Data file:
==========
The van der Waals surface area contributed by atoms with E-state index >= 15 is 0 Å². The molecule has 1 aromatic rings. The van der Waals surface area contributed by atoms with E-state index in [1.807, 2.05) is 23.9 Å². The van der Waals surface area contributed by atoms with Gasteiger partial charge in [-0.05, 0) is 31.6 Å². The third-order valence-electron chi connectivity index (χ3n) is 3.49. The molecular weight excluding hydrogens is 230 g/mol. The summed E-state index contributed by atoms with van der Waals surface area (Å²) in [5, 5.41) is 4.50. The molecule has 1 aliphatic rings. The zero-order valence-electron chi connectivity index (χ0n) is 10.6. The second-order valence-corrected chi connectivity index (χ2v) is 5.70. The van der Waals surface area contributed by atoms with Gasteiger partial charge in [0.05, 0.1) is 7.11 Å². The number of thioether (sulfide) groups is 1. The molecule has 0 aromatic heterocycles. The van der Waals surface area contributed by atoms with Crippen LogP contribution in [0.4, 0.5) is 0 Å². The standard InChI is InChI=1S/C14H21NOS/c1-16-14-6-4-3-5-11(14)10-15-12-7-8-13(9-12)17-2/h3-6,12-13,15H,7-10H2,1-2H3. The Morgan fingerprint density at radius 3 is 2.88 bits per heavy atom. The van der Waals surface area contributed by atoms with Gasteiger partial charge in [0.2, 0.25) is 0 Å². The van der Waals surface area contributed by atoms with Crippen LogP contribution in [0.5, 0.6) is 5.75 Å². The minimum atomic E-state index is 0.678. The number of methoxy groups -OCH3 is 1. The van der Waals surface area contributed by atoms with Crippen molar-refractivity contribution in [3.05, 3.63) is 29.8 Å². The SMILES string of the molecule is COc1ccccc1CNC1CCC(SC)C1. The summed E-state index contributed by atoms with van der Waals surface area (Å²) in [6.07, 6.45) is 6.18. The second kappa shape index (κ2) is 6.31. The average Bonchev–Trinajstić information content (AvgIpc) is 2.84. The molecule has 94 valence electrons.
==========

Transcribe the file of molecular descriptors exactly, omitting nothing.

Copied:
The van der Waals surface area contributed by atoms with E-state index >= 15 is 0 Å². The molecule has 1 aromatic rings. The van der Waals surface area contributed by atoms with E-state index in [1.807, 2.05) is 23.9 Å². The van der Waals surface area contributed by atoms with Gasteiger partial charge in [-0.05, 0) is 31.6 Å². The third-order valence-electron chi connectivity index (χ3n) is 3.49. The molecular weight excluding hydrogens is 230 g/mol. The summed E-state index contributed by atoms with van der Waals surface area (Å²) in [5, 5.41) is 4.50. The molecule has 1 aliphatic rings. The zero-order valence-electron chi connectivity index (χ0n) is 10.6. The second-order valence-corrected chi connectivity index (χ2v) is 5.70. The van der Waals surface area contributed by atoms with Gasteiger partial charge in [0.05, 0.1) is 7.11 Å². The number of thioether (sulfide) groups is 1. The molecule has 0 aromatic heterocycles. The van der Waals surface area contributed by atoms with Crippen LogP contribution in [0.4, 0.5) is 0 Å². The standard InChI is InChI=1S/C14H21NOS/c1-16-14-6-4-3-5-11(14)10-15-12-7-8-13(9-12)17-2/h3-6,12-13,15H,7-10H2,1-2H3. The Morgan fingerprint density at radius 3 is 2.88 bits per heavy atom. The van der Waals surface area contributed by atoms with Gasteiger partial charge in [0.2, 0.25) is 0 Å². The van der Waals surface area contributed by atoms with Crippen LogP contribution in [0.5, 0.6) is 5.75 Å². The minimum atomic E-state index is 0.678. The number of methoxy groups -OCH3 is 1. The van der Waals surface area contributed by atoms with Crippen molar-refractivity contribution in [3.05, 3.63) is 29.8 Å². The SMILES string of the molecule is COc1ccccc1CNC1CCC(SC)C1. The summed E-state index contributed by atoms with van der Waals surface area (Å²) in [6.07, 6.45) is 6.18. The second kappa shape index (κ2) is 6.31. The average Bonchev–Trinajstić information content (AvgIpc) is 2.84. The molecule has 94 valence electrons.